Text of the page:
steel

It looks like Carl Icahn, a longtime associate of President Trump, got a heads-up about Trump’s new tariff on imported steel.

On Friday, Think Progress reported on an overlooked SEC filing from February 22, in which Icahn abruptly sold off 1 million shares of stock in Manitowoc Company, Inc., which makes cranes and other construction equipment that requires lots of steel to build. Icahn’s strategic sale of Manitowoc stock came exactly a week before Trump announced he would be levying a 25 percent tariff on imported steel and aluminum in an effort to boost the American manufacturing sector.

Following Trump’s announcement, the Dow Jones dropped by more than 400 points, with financial experts calling the new tariff the first shot across the bow of a global trade war with manufacturing powerhouses like China. Manitowoc, in particular, saw its stock price drop from $32 to $34 per share when Icahn sold his stake in the company last week, to less than $27 per share as of Friday morning, according to Think Progress.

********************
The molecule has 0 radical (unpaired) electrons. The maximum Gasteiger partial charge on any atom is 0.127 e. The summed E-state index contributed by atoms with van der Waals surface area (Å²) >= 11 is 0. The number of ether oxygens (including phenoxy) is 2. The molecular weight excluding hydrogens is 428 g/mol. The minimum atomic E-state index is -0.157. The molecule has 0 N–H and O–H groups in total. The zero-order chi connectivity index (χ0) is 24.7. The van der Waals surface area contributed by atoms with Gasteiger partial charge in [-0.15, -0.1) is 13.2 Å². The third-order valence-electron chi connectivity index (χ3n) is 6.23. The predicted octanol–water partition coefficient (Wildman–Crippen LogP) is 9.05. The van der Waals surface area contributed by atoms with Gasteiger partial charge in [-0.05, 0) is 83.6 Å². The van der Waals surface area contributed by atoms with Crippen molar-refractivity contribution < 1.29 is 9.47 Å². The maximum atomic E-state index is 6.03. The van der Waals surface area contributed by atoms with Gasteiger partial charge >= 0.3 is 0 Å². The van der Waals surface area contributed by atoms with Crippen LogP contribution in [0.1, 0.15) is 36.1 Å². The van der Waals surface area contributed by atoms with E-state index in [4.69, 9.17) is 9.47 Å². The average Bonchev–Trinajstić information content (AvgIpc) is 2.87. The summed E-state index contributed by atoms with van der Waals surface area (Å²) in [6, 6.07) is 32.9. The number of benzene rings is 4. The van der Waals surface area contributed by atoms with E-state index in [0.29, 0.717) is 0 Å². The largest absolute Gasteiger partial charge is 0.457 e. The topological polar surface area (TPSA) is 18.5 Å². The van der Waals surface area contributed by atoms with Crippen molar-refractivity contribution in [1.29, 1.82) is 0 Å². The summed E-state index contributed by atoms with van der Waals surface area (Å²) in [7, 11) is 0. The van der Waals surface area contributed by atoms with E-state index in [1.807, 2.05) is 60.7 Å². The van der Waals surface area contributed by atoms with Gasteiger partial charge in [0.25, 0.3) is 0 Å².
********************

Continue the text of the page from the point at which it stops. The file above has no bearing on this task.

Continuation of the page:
Conversely, Reuters reported that American steel and aluminum companies like US Steel, AK Steel Holding Corp. and Century Aluminum Co all saw gains in the stock market after Trump announced the tariff.

Icahn, who has a net worth of approximately $17 billion, was the former owner of the Trump Taj Mahal casino in Atlantic City, New Jersey. However, Icahn put the casino up for sale last year after it shut down due to its lack of profitability. Icahn told reporters that he had lost approximately $300 million running the casino, which opened in 1990, and would be “delighted” to sell the property for just half that amount.

The billionaire investor previously held a role in the Trump White House as the president’s advisor on regulations. However, he left his position amid a report that he personally profited from the role, as he still kept his businesses intact while working to gut regulations on business. Icahn was subpoenaed by the U.S. Attorney’s Office in the Southern District of New York in late 2017, after the Department of Justice announced it was investigating whether or not Icahn illegally profited from his own regulatory decisions.

 

Michael Boone is a freelance journalist and columnist writing about politics, government, race, and media. He graduated from Texas Southern University’s School of Communication, and lives in Houston’s Third Ward.

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